Joanna Lewis, PharmD, MBA, discusses practical considerations when selecting over-the-counter medications to treat common cough, cold and flu symptoms.
Joanna Lewis, PharmD, MBA: Hello, and welcome to this episode of Pharmacy Times’® On the Shelf. In this series we are exploring information about a variety of over-the-counter products that both affect consumers and provide opportunities for pharmacists to share their insights.
Products featured in this series come from the Pharmacy Times® OTC Guide®. Now in its 25th year, the guide features pharmacists’ top recommended products and brands, covering more than 800 specific products from 148 categories based on a national survey. Pharmacy Times® also partners with U.S. News & World Report, an authority in rankings and consumer advice, to bring these pharmacist recommendations to consumers nationwide.
With that said, let’s see what’s on the shelf.
Today, let’s talk about cough, cold, and flu products. The common cold leads to more health care provider visits and absences from school and work than any other illness each year. More than 200 viruses contribute to the common cold, and people in the United States suffer from 1 billion colds annually.
The common cold and the flu are spread by airborne droplets and are more prevalent in fall and winter months for several reasons: people are indoors more and in closer proximity, schools are in session, and lower humidity causes dry air passages and makes them more susceptible to viruses. Symptoms of the common cold are runny nose, congestion, scratchy or sore throat, sneezing, mild fatigue, headache, and low-grade fever. Symptoms of the flu can be similar to a cold; however, the flu more commonly presents with a higher fever, body aches, fatigue, and headache. Mild to moderate cases of the cold and flu are usually treated with rest, fluids, and symptom management with OTC medications.
Based on the 2021 OTC Guide® provided by Pharmacy Times®, it is estimated that there are over 2,395,000 recommendations made by pharmacists for daytime cough, cold, and flu combination products each month. That’s a lot! Among the recommendations for daytime cough, cold, and flu combination products, DayQuil was the brand pharmacists recommended most often. Also from the OTC Guide®, it is estimated that there are over 2,949,000 recommendations made by pharmacists for nighttime cough, cold, and flu combination products each month. Among nighttime cough, cold, and flu combination products, NyQuil was the brand pharmacists recommended most often.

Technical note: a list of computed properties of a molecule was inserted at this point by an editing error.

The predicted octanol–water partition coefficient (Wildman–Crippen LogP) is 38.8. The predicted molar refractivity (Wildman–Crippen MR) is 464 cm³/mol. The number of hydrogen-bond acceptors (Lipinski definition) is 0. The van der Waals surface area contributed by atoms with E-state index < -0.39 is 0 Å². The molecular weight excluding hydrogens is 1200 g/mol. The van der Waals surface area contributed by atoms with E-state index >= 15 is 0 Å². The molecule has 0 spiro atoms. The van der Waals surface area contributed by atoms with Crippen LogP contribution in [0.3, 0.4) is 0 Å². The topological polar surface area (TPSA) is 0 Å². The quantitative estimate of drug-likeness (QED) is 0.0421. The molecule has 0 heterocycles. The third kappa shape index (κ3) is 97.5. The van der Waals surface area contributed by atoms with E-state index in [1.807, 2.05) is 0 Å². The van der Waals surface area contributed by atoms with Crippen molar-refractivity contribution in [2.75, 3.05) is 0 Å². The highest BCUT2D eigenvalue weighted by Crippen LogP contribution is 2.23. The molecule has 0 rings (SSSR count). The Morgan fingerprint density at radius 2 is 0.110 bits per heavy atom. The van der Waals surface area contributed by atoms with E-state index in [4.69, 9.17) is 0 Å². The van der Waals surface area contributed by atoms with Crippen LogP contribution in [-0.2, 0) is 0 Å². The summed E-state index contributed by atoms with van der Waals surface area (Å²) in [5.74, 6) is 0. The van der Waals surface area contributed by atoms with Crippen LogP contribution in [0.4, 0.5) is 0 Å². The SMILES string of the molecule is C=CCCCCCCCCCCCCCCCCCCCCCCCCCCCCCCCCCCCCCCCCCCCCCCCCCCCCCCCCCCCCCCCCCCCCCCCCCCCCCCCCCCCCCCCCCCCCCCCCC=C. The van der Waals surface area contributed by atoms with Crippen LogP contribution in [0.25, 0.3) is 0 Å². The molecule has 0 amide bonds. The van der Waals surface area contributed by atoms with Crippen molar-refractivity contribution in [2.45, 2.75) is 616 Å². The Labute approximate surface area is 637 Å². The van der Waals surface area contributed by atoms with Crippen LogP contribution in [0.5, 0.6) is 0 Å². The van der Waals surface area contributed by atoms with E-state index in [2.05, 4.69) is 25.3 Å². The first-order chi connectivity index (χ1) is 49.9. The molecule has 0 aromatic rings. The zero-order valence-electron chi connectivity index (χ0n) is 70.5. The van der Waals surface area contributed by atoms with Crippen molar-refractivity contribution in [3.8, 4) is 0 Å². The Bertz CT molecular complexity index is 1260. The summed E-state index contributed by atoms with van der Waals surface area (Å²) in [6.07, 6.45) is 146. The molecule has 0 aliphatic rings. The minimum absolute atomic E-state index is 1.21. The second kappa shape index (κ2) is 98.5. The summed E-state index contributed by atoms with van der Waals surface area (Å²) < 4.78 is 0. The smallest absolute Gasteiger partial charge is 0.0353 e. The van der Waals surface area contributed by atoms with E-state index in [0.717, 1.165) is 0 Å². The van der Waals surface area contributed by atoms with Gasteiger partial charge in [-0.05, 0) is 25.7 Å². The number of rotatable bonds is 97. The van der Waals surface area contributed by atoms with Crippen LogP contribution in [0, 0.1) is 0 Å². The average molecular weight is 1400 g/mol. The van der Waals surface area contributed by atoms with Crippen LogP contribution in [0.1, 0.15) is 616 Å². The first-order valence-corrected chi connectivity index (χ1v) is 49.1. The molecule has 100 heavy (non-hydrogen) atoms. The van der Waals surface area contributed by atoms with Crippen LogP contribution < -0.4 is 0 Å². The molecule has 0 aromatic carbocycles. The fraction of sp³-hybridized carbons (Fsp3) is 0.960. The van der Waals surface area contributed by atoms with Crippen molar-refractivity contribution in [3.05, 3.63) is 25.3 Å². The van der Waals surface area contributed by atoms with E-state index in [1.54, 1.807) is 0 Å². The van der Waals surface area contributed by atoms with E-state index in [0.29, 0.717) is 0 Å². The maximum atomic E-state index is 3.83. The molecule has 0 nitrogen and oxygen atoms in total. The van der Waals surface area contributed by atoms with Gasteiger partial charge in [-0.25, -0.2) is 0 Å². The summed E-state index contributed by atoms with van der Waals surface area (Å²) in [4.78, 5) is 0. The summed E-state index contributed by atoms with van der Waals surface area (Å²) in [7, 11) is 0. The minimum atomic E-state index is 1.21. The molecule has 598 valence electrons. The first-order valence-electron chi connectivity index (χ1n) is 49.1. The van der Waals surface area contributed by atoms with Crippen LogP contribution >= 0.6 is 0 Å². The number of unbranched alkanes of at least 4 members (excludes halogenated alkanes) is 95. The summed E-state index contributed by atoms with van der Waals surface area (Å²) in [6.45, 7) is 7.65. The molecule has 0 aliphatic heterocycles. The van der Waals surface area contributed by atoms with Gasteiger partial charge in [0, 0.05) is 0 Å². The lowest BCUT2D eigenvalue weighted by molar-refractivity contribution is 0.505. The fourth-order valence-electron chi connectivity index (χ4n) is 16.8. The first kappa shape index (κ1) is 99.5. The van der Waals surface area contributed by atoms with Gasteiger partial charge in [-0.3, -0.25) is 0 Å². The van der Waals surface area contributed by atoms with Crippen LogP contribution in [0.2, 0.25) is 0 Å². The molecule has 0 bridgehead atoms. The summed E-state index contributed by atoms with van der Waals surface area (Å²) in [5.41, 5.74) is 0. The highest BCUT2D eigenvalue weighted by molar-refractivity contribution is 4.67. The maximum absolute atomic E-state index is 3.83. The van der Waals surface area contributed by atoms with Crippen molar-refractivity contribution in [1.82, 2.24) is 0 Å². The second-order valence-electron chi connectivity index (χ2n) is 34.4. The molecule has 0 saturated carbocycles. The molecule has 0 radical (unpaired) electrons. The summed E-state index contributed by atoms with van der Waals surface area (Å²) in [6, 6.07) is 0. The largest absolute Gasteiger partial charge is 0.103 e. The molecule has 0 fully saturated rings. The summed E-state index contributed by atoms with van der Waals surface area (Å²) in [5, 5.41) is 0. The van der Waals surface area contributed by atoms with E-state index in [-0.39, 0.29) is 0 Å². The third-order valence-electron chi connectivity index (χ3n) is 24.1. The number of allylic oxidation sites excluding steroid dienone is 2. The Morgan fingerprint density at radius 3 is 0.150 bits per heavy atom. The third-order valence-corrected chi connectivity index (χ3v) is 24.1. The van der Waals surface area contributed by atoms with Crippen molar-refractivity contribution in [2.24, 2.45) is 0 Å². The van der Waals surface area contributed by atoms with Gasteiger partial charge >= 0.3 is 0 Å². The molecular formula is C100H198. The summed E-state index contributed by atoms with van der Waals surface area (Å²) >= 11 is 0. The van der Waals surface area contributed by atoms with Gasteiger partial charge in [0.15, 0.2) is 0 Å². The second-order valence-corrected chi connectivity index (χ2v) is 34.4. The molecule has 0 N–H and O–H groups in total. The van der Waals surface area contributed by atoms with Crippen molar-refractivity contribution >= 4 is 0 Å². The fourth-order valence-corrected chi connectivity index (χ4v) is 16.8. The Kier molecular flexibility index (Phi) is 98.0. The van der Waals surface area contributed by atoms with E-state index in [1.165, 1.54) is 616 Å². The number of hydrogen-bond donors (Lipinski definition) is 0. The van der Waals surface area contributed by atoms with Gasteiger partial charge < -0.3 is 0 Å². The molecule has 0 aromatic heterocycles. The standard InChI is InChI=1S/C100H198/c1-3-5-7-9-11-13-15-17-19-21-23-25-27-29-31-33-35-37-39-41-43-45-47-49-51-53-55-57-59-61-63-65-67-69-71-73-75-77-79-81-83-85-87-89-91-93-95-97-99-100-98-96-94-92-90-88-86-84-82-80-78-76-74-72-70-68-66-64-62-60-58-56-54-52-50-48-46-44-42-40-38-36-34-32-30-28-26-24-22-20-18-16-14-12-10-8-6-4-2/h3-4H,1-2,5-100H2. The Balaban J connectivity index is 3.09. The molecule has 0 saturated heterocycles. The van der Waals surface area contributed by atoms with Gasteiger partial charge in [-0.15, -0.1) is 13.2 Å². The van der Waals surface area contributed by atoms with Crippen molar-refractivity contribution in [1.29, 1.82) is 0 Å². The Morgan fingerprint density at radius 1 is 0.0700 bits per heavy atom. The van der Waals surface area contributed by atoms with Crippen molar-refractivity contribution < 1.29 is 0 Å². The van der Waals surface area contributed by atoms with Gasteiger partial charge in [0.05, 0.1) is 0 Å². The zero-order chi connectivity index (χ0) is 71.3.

Whether you are looking for a cough, cold, or flu combination product, it is important to pick a product based on your symptoms. Most products are specific for cough; or cough and runny nose; or cough, runny nose, and fever. There may be several formulations for each brand. For example, Dayquil’s cold and flu product contains acetaminophen, dextromethorphan, and phenylephrine, while Dayquil’s severe cold and flu product contains dextromethorphan, guaifenesin, and phenylephrine.
If you are looking for a product that targets cough only (Delsym, Mucinex DM, and Robitussin were the top picks), some of these, like regular Delsym, will have dextromethorphan only (a cough suppressant); some, like regular Mucinex, will have guaifenesin only (an expectorant that breaks up mucus); and other products will contain both dextromethorphan and guaifenesin (Mucinex DM and Robitussin DM).
For congestion, Sudafed and Claritin D are the top recommended nasal decongestants with pseudoephedrine as the active ingredient. Phenylephrine is also a decongestant that is in many cough and cold products. If you or your patient has high blood pressure, avoid pseudoephedrine, and look for a decongestant like chlorpheniramine in Coricidin or a product labeled for high blood pressure or ask your pharmacist for a recommendation. There are also decongestants that come in nasal sprays, with Afrin being the most commonly recommended.
To dry up a runny nose, choose a medication with an antihistamine, such as Claritin, Zyrtec, or Allegra. These products should be fine for daytime use. Chose a product like Claritin, Zyrtec, or Allegra-D when you need the combination of an antihistamine (dry up) and a decongestant to relieve nasal congestion.
Nighttime formulations will have a sedating antihistamine, like diphenhydramine (Benadryl) or doxylamine. These make you tired and drowsy, so it’s important that you do not operate heavy machinery or drive after taking these medications and do not use them during the day.
People with certain conditions may need to avoid some products. For example, patients with diabetes may want to pick a syrup formulation that is sugar-free. As we talked about earlier, people with high blood pressure will want to stay away from decongestants like Sudafed.
That’s it for this episode of “On the Shelf.” Thank you for watching. Keep an eye out for our next episode. In the meantime, check out more pharmacist recommendations and practical information at www.OTCguide.net and at www.PharmacyTimes.com.
Transcript edited for clarity.